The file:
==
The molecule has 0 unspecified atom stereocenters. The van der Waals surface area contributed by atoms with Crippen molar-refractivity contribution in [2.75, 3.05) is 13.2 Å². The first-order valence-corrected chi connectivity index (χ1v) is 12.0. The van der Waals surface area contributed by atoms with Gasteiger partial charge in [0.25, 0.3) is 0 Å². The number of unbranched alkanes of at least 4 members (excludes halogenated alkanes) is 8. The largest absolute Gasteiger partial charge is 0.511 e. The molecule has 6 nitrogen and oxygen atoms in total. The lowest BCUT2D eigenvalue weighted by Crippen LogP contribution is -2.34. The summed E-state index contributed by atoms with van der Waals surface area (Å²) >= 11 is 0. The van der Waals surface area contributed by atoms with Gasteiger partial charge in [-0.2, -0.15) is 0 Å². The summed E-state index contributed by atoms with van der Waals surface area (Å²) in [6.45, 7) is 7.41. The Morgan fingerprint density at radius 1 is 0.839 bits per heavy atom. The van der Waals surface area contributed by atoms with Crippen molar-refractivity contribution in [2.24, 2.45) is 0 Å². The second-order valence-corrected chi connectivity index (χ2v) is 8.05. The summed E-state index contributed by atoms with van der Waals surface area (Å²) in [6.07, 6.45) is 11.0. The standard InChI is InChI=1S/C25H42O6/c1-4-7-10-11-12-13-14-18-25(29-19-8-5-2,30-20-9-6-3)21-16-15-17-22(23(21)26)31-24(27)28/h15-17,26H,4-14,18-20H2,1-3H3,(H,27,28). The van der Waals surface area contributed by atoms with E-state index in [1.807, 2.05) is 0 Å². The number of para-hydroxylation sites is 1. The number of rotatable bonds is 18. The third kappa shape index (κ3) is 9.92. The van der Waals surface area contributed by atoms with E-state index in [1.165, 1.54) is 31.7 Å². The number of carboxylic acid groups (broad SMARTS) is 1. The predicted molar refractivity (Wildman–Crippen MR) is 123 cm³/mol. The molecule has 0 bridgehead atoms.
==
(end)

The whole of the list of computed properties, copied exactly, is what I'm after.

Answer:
The molecule has 0 unspecified atom stereocenters. The van der Waals surface area contributed by atoms with Crippen molar-refractivity contribution in [2.75, 3.05) is 13.2 Å². The first-order valence-corrected chi connectivity index (χ1v) is 12.0. The van der Waals surface area contributed by atoms with Gasteiger partial charge in [0.25, 0.3) is 0 Å². The number of unbranched alkanes of at least 4 members (excludes halogenated alkanes) is 8. The largest absolute Gasteiger partial charge is 0.511 e. The molecule has 6 nitrogen and oxygen atoms in total. The lowest BCUT2D eigenvalue weighted by Crippen LogP contribution is -2.34. The summed E-state index contributed by atoms with van der Waals surface area (Å²) >= 11 is 0. The van der Waals surface area contributed by atoms with Gasteiger partial charge in [-0.2, -0.15) is 0 Å². The summed E-state index contributed by atoms with van der Waals surface area (Å²) in [6.45, 7) is 7.41. The Morgan fingerprint density at radius 1 is 0.839 bits per heavy atom. The van der Waals surface area contributed by atoms with Crippen molar-refractivity contribution in [2.24, 2.45) is 0 Å². The second-order valence-corrected chi connectivity index (χ2v) is 8.05. The summed E-state index contributed by atoms with van der Waals surface area (Å²) in [6.07, 6.45) is 11.0. The standard InChI is InChI=1S/C25H42O6/c1-4-7-10-11-12-13-14-18-25(29-19-8-5-2,30-20-9-6-3)21-16-15-17-22(23(21)26)31-24(27)28/h15-17,26H,4-14,18-20H2,1-3H3,(H,27,28). The van der Waals surface area contributed by atoms with E-state index in [1.807, 2.05) is 0 Å². The number of para-hydroxylation sites is 1. The number of rotatable bonds is 18. The third kappa shape index (κ3) is 9.92. The van der Waals surface area contributed by atoms with E-state index in [1.165, 1.54) is 31.7 Å². The number of carboxylic acid groups (broad SMARTS) is 1. The predicted molar refractivity (Wildman–Crippen MR) is 123 cm³/mol. The molecule has 0 bridgehead atoms.